TravelGearBlog

Choosing the Best Sleeping Bag For Your Travels

By Amiee Maxwell | Permalink | 0 comments | June 7th, 2010

Finding the best sleeping bag for your travels can be a bit overwhelming with so many options to choose from – synthetic, down, ultra-light, zero degree, warm weather, mummy or rectangular shape, women’s specific – the list goes on and on.  How can you possibly know what to choose?

Let’s break it down.  Really there are only 3 things you need to consider when choosing a bag – temperature, insulation, and weight.

Temperature

Every sleeping bag comes with a temperature rating which identifies the lowest temperature that the bag will keep the sleeper comfortable to.  Say your sleeping bag is rated to 15 degrees.  This means that the average sleeper should keep comfortable at temperatures down to 15 degrees.  This doesn’t necessarily mean you will sleep all warm and toasty at 15 degrees since many factors affect your warmth.

In general, estimate the lowest temperature you expect to camp in and then subtract 10 degrees to choose your temperature rating.  If you are a cold sleeper at home you could benefit from an even warmer bag.  Women tend to be colder sleepers than men so they usually prefer a lower temperature bag as well.

Insulation

Sleeping bags are filled with either down or synthetic fibers and each has some pluses and minuses.

Down is by far the lightest, most compressible, and durable option but it comes with a heftier price tag than synthetic bags.  Also, down bags lose their insulating ability when wet and it can take quite a bit of time for a down bag to dry out.

Synthetic bags perform well in wet and humid conditions; they will keep you plenty warm when wet and they dry quickly.  Although synthetics are a bit heavier than down and don’t compress as well, they will still keep you plenty warm.

I definitely prefer a down bag to a synthetic unless I am going to be spending a lot of time in wet and humid climates.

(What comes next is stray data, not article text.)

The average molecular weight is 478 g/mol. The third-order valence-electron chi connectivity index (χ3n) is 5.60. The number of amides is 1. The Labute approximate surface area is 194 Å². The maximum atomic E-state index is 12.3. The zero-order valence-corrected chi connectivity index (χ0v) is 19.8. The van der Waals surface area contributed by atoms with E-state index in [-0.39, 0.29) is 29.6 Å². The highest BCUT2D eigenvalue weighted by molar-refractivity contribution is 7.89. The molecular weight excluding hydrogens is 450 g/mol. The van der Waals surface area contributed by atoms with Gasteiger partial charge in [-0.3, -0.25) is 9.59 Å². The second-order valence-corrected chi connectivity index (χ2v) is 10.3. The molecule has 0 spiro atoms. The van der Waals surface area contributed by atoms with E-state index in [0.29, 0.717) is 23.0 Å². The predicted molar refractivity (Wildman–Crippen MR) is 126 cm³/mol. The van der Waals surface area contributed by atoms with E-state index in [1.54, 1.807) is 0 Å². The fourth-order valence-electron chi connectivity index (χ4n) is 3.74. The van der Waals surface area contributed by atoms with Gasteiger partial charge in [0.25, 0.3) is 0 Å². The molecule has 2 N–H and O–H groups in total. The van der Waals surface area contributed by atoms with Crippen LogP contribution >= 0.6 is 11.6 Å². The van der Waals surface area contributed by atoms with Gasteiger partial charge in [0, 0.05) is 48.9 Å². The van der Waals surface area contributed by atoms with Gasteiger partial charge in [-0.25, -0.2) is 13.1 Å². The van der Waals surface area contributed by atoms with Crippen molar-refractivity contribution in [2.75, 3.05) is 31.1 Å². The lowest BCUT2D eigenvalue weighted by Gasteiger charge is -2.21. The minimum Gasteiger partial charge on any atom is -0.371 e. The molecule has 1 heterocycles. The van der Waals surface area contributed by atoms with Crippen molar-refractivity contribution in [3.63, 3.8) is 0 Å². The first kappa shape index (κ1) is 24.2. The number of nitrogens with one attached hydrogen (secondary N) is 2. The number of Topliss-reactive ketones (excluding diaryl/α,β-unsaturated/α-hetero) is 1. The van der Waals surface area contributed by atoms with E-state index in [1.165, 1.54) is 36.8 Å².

Weight

Depending on the type of camping you will be doing, weight may or may not factor into your sleeping bag decisions.  If you will mostly be car camping or base camping weight really doesn’t matter.  If you won’t be lugging your sleeping bag for miles on your back you can pretty much choose any weight bag you like.

If you will be backpacking or trekking long distances with a sleeping bag, weight will definitely matter.  Again down bags tend to be lighter and more compressible so most backpackers will want to shoot to for a bag in the 2-3 pound range and ultralighters will be happy to find a bag less than 2 pounds.

RECAP – How To Choose A Sleeping Bag in 3 Easy Steps:

(1) Estimate the lowest temperature you expect to camp in and then subtract 10 degrees to choose your temperature rating.  Consider an even warmer bag if you are a cold sleeper or if you are female.
(2) Choose down if you want a lighter more compressible bag and if you plan on camping in drier conditions.  Choose a synthetic bag if you will be camping in wet and humid conditions and if price is a concern.
(3) Backpackers should find a bag in the 2-3 pound range whereas car campers will be satisfied with any weight bag.

Here are some highly recommended fabulous bags for a variety of conditions, temperatures, and price ranges.

15 Degree, Lightweight Down Bag